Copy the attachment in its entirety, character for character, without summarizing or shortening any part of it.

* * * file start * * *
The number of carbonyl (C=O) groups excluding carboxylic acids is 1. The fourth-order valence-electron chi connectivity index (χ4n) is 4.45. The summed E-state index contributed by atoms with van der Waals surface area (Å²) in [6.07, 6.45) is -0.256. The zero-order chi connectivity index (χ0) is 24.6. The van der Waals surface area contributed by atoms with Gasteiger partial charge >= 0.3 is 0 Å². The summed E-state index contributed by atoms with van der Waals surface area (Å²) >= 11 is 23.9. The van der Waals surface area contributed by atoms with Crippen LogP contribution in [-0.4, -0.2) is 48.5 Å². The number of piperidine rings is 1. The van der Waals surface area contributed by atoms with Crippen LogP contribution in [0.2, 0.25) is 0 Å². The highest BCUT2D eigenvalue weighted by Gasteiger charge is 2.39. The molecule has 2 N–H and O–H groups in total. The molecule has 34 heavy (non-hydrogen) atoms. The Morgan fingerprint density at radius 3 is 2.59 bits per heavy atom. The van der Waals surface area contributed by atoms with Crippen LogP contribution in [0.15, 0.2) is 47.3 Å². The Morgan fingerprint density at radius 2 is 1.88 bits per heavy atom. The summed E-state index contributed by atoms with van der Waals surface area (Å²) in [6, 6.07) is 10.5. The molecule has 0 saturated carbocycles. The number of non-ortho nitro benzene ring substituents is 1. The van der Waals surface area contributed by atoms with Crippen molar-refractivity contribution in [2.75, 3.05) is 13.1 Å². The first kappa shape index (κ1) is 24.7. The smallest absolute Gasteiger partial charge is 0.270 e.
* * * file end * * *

The number of carbonyl (C=O) groups excluding carboxylic acids is 1. The fourth-order valence-electron chi connectivity index (χ4n) is 4.45. The summed E-state index contributed by atoms with van der Waals surface area (Å²) in [6.07, 6.45) is -0.256. The zero-order chi connectivity index (χ0) is 24.6. The van der Waals surface area contributed by atoms with Gasteiger partial charge >= 0.3 is 0 Å². The summed E-state index contributed by atoms with van der Waals surface area (Å²) >= 11 is 23.9. The van der Waals surface area contributed by atoms with Crippen LogP contribution in [-0.4, -0.2) is 48.5 Å². The number of piperidine rings is 1. The van der Waals surface area contributed by atoms with Crippen LogP contribution in [0.2, 0.25) is 0 Å². The highest BCUT2D eigenvalue weighted by Gasteiger charge is 2.39. The molecule has 2 N–H and O–H groups in total. The molecule has 34 heavy (non-hydrogen) atoms. The Morgan fingerprint density at radius 3 is 2.59 bits per heavy atom. The van der Waals surface area contributed by atoms with Crippen LogP contribution in [0.15, 0.2) is 47.3 Å². The Morgan fingerprint density at radius 2 is 1.88 bits per heavy atom. The summed E-state index contributed by atoms with van der Waals surface area (Å²) in [6, 6.07) is 10.5. The molecule has 0 saturated carbocycles. The number of non-ortho nitro benzene ring substituents is 1. The van der Waals surface area contributed by atoms with Crippen molar-refractivity contribution in [2.75, 3.05) is 13.1 Å². The first kappa shape index (κ1) is 24.7. The smallest absolute Gasteiger partial charge is 0.270 e.